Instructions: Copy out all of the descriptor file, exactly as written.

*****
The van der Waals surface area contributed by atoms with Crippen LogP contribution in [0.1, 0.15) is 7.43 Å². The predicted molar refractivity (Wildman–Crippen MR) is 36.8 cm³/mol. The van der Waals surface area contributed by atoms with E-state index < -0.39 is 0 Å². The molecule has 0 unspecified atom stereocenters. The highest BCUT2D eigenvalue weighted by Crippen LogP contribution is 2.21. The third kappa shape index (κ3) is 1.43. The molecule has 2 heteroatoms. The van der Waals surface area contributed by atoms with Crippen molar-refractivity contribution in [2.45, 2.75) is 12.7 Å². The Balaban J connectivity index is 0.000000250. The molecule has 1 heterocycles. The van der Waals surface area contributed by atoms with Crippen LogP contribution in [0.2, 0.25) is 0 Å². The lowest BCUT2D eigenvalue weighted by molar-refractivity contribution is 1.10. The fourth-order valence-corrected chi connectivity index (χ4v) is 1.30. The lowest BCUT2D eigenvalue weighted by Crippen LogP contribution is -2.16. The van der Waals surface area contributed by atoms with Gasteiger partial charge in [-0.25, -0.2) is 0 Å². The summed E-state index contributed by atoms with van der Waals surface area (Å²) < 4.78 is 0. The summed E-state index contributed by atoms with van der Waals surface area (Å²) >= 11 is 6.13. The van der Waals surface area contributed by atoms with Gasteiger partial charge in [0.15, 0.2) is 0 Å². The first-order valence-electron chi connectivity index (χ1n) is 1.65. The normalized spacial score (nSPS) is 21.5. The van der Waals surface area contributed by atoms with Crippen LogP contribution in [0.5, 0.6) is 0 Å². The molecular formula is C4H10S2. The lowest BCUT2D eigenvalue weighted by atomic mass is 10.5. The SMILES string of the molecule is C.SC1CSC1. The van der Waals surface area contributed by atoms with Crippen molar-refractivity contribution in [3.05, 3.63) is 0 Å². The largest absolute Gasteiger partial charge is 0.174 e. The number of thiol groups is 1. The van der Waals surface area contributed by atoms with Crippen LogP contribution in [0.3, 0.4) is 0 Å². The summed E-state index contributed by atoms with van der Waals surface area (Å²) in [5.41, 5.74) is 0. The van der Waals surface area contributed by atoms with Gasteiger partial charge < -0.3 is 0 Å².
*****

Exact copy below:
The van der Waals surface area contributed by atoms with Crippen LogP contribution in [0.1, 0.15) is 7.43 Å². The predicted molar refractivity (Wildman–Crippen MR) is 36.8 cm³/mol. The van der Waals surface area contributed by atoms with E-state index < -0.39 is 0 Å². The molecule has 0 unspecified atom stereocenters. The highest BCUT2D eigenvalue weighted by Crippen LogP contribution is 2.21. The third kappa shape index (κ3) is 1.43. The molecule has 2 heteroatoms. The van der Waals surface area contributed by atoms with Crippen molar-refractivity contribution in [2.45, 2.75) is 12.7 Å². The Balaban J connectivity index is 0.000000250. The molecule has 1 heterocycles. The van der Waals surface area contributed by atoms with Crippen LogP contribution in [0.2, 0.25) is 0 Å². The lowest BCUT2D eigenvalue weighted by molar-refractivity contribution is 1.10. The fourth-order valence-corrected chi connectivity index (χ4v) is 1.30. The lowest BCUT2D eigenvalue weighted by Crippen LogP contribution is -2.16. The van der Waals surface area contributed by atoms with Gasteiger partial charge in [-0.25, -0.2) is 0 Å². The summed E-state index contributed by atoms with van der Waals surface area (Å²) < 4.78 is 0. The summed E-state index contributed by atoms with van der Waals surface area (Å²) >= 11 is 6.13. The van der Waals surface area contributed by atoms with Gasteiger partial charge in [0.15, 0.2) is 0 Å². The first-order valence-electron chi connectivity index (χ1n) is 1.65. The normalized spacial score (nSPS) is 21.5. The van der Waals surface area contributed by atoms with Crippen LogP contribution in [0.5, 0.6) is 0 Å². The molecular formula is C4H10S2. The lowest BCUT2D eigenvalue weighted by atomic mass is 10.5. The SMILES string of the molecule is C.SC1CSC1. The van der Waals surface area contributed by atoms with Crippen molar-refractivity contribution in [3.05, 3.63) is 0 Å². The largest absolute Gasteiger partial charge is 0.174 e. The number of thiol groups is 1. The van der Waals surface area contributed by atoms with Crippen LogP contribution in [0.3, 0.4) is 0 Å². The summed E-state index contributed by atoms with van der Waals surface area (Å²) in [5.41, 5.74) is 0. The van der Waals surface area contributed by atoms with Gasteiger partial charge < -0.3 is 0 Å².